Probably the easiest way to think about it, or it’s just the easiest way for me to think about it.

It is a shared appetizer at the start of the meal, so many of the Italian antipasto experiences we have had end up being so big, that we are pretty much full after the appetizer. Italian’s know how to eat big!

Or if you’re going to a bar the aperitivo– which is tapa style light food that comes out with a hopefully, slightly more expensive drink before a full dinner (you have to seek out the good ones in Italy).

Again, we had aperitivo’s that filled us up for the night!

Formal Breakdown Italian Courses

Antipasto is singular word referring to one, in the Italian language they have masculine and feminine words, so antipasto is masculine.

Antipasti is plural – more than one.

Antipasta is people miss-hearing the word and making it feminine. Will that’s the theory anyway.

Pasto in Italian means meal, and anti- when translated is before therefore antipasto means,

before the meal

Others Names for Antipasti

In the modern context, across a lot of the world, charcuterie platter or board is used and it’s probably a little bit different since you’ll find crackers, fruit, pesto, spreads, chutney, and many other editions – in the modern context.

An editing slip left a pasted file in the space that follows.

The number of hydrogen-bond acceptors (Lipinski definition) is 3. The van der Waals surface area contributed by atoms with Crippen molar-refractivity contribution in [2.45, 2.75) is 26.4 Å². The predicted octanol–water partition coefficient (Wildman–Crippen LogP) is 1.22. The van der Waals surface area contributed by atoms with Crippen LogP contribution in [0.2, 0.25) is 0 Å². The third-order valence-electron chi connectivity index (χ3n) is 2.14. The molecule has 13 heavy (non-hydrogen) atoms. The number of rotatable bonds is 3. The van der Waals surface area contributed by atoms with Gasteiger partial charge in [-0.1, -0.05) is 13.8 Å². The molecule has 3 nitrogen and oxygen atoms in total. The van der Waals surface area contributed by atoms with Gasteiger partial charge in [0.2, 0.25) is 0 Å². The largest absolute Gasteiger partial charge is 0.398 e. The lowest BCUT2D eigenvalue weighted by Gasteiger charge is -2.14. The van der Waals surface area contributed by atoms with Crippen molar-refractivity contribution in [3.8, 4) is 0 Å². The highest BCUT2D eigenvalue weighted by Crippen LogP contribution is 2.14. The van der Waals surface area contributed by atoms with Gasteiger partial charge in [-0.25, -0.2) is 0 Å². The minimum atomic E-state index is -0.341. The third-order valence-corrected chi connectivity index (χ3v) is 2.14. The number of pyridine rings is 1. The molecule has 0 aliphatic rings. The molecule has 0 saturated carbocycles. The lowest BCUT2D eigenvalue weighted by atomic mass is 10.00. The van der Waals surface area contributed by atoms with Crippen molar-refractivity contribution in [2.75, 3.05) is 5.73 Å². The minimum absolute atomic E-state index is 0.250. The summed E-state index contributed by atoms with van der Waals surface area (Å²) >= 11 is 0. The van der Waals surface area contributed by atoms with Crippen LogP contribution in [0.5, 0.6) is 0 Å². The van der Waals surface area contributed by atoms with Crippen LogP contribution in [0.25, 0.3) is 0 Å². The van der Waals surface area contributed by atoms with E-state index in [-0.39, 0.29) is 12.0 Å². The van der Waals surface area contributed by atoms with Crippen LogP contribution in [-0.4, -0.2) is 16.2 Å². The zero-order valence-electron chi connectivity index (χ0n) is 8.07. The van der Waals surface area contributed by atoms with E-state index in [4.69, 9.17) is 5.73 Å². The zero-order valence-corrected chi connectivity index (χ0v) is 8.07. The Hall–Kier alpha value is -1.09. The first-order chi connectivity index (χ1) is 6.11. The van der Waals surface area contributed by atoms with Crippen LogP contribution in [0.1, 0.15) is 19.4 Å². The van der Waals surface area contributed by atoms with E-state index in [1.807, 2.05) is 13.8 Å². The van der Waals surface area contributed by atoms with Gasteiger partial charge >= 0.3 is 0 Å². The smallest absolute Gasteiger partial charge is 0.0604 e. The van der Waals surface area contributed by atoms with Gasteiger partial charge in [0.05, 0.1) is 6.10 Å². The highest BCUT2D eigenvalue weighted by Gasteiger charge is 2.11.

Charcuterie Salumi Board
Charcuterie Salumi Board – a bit of this and that – from the garden and from the curing chamber of course!

You are however highly unlikely to find any of this on antipasto boards in Italy (maybe in Rome or another big city though). I did write another post all about traditional French and Italian pre-meal appetizer boards, check out that post here.

Confusion with Pasta & Antipasta

Another theory that floats around is that since the word pasta is very Italian every one knows that pasta it ends with an a. It kinda makes sense that anti-pasta is correct, however, it is not correct.

History of Antipasti

From what I have read it dates back to medieval Europe, Italy. I need to read more to grasp a further depth of history around this.

Regional Variations of Antipasti

Northern Italy

There is the smearing and overlapping of regions across the north of Italy, ie. Austria. Which lends it tastes slightly more toward Central Europe.

However, it’s an area I need to explore more. Here are some examples and I did see across Northern Italy:

  • Classic Basil Pesto
  • Prosciutto de Parma
  • Olive Tapenade

Around Parma in the region of Emilia-Romagna – food culture is prolific, with the province of Modena and the ‘real’ balsamic that is DOP and comes in 12 or 25-year bottles.

We did experience with a fantastic Italian man, I was lucky enough to taste a 50 years old authentic Modena Balsamic that his father started when the son was born.

Here is a link to a 12 year Balsamic 12 year old that I brought back from Italy and gave to a close friend. To be real Modena balsamic, the shape of the bottle can only be this.